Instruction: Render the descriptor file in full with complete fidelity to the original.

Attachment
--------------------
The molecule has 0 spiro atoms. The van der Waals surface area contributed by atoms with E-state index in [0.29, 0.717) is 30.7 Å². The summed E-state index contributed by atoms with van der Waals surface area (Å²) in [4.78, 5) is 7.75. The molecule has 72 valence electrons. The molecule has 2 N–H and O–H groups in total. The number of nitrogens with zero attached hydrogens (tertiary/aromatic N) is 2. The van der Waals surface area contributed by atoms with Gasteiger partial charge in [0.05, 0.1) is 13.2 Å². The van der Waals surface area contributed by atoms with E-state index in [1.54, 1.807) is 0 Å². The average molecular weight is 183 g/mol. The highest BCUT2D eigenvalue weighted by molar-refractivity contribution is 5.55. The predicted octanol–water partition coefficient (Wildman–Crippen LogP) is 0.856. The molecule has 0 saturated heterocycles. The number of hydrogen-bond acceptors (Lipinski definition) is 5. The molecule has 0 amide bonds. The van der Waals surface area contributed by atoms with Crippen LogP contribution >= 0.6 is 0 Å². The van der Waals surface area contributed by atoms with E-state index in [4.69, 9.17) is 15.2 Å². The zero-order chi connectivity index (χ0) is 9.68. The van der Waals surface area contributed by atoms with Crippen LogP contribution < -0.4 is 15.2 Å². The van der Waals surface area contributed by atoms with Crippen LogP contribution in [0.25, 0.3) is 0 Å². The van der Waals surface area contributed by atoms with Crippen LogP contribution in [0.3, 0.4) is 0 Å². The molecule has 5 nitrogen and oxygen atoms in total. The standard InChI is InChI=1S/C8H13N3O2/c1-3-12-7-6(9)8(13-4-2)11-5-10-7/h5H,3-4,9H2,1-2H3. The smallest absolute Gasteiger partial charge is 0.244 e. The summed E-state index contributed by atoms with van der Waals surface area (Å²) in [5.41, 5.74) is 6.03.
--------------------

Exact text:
The molecule has 0 spiro atoms. The van der Waals surface area contributed by atoms with E-state index in [0.29, 0.717) is 30.7 Å². The summed E-state index contributed by atoms with van der Waals surface area (Å²) in [4.78, 5) is 7.75. The molecule has 72 valence electrons. The molecule has 2 N–H and O–H groups in total. The number of nitrogens with zero attached hydrogens (tertiary/aromatic N) is 2. The van der Waals surface area contributed by atoms with Gasteiger partial charge in [0.05, 0.1) is 13.2 Å². The van der Waals surface area contributed by atoms with E-state index in [1.54, 1.807) is 0 Å². The average molecular weight is 183 g/mol. The highest BCUT2D eigenvalue weighted by molar-refractivity contribution is 5.55. The predicted octanol–water partition coefficient (Wildman–Crippen LogP) is 0.856. The molecule has 0 saturated heterocycles. The number of hydrogen-bond acceptors (Lipinski definition) is 5. The molecule has 0 amide bonds. The van der Waals surface area contributed by atoms with Crippen LogP contribution >= 0.6 is 0 Å². The van der Waals surface area contributed by atoms with E-state index in [4.69, 9.17) is 15.2 Å². The zero-order chi connectivity index (χ0) is 9.68. The van der Waals surface area contributed by atoms with Crippen LogP contribution < -0.4 is 15.2 Å². The van der Waals surface area contributed by atoms with Crippen LogP contribution in [0.25, 0.3) is 0 Å². The van der Waals surface area contributed by atoms with Crippen LogP contribution in [0.3, 0.4) is 0 Å². The molecule has 5 nitrogen and oxygen atoms in total. The standard InChI is InChI=1S/C8H13N3O2/c1-3-12-7-6(9)8(13-4-2)11-5-10-7/h5H,3-4,9H2,1-2H3. The smallest absolute Gasteiger partial charge is 0.244 e. The summed E-state index contributed by atoms with van der Waals surface area (Å²) in [5.41, 5.74) is 6.03.